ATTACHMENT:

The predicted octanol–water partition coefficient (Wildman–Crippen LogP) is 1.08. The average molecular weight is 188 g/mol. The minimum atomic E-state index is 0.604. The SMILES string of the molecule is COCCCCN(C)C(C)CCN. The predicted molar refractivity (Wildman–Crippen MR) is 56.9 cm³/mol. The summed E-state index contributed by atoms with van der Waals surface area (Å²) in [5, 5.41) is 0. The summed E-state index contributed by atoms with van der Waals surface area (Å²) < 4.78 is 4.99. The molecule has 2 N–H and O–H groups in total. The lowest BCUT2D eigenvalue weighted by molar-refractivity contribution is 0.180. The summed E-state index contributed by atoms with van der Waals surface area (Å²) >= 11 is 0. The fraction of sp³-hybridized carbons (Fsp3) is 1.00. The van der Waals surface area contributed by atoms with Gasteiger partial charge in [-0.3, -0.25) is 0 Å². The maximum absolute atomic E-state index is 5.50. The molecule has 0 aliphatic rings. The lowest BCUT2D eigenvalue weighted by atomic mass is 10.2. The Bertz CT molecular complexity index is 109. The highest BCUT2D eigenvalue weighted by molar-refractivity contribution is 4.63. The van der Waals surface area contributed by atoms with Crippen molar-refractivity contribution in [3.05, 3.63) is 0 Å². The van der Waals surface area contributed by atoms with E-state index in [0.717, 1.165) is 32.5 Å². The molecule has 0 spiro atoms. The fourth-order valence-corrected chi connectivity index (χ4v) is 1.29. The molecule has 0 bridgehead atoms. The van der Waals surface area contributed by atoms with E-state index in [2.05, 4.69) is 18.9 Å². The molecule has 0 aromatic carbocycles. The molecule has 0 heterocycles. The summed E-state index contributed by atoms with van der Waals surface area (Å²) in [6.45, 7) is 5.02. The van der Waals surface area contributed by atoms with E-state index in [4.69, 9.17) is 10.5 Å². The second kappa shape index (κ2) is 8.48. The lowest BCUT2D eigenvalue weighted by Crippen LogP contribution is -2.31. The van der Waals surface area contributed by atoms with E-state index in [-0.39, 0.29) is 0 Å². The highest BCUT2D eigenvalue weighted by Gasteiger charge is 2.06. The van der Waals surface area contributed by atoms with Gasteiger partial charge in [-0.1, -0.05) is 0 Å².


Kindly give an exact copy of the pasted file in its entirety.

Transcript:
The predicted octanol–water partition coefficient (Wildman–Crippen LogP) is 1.08. The average molecular weight is 188 g/mol. The minimum atomic E-state index is 0.604. The SMILES string of the molecule is COCCCCN(C)C(C)CCN. The predicted molar refractivity (Wildman–Crippen MR) is 56.9 cm³/mol. The summed E-state index contributed by atoms with van der Waals surface area (Å²) in [5, 5.41) is 0. The summed E-state index contributed by atoms with van der Waals surface area (Å²) < 4.78 is 4.99. The molecule has 2 N–H and O–H groups in total. The lowest BCUT2D eigenvalue weighted by molar-refractivity contribution is 0.180. The summed E-state index contributed by atoms with van der Waals surface area (Å²) >= 11 is 0. The fraction of sp³-hybridized carbons (Fsp3) is 1.00. The van der Waals surface area contributed by atoms with Gasteiger partial charge in [-0.3, -0.25) is 0 Å². The maximum absolute atomic E-state index is 5.50. The molecule has 0 aliphatic rings. The lowest BCUT2D eigenvalue weighted by atomic mass is 10.2. The Bertz CT molecular complexity index is 109. The highest BCUT2D eigenvalue weighted by molar-refractivity contribution is 4.63. The van der Waals surface area contributed by atoms with Crippen molar-refractivity contribution in [3.05, 3.63) is 0 Å². The van der Waals surface area contributed by atoms with E-state index in [0.717, 1.165) is 32.5 Å². The molecule has 0 spiro atoms. The fourth-order valence-corrected chi connectivity index (χ4v) is 1.29. The molecule has 0 bridgehead atoms. The van der Waals surface area contributed by atoms with E-state index in [2.05, 4.69) is 18.9 Å². The molecule has 0 aromatic carbocycles. The molecule has 0 heterocycles. The summed E-state index contributed by atoms with van der Waals surface area (Å²) in [6.45, 7) is 5.02. The van der Waals surface area contributed by atoms with E-state index in [4.69, 9.17) is 10.5 Å². The second kappa shape index (κ2) is 8.48. The lowest BCUT2D eigenvalue weighted by Crippen LogP contribution is -2.31. The van der Waals surface area contributed by atoms with E-state index in [-0.39, 0.29) is 0 Å². The highest BCUT2D eigenvalue weighted by Gasteiger charge is 2.06. The van der Waals surface area contributed by atoms with Gasteiger partial charge in [-0.1, -0.05) is 0 Å².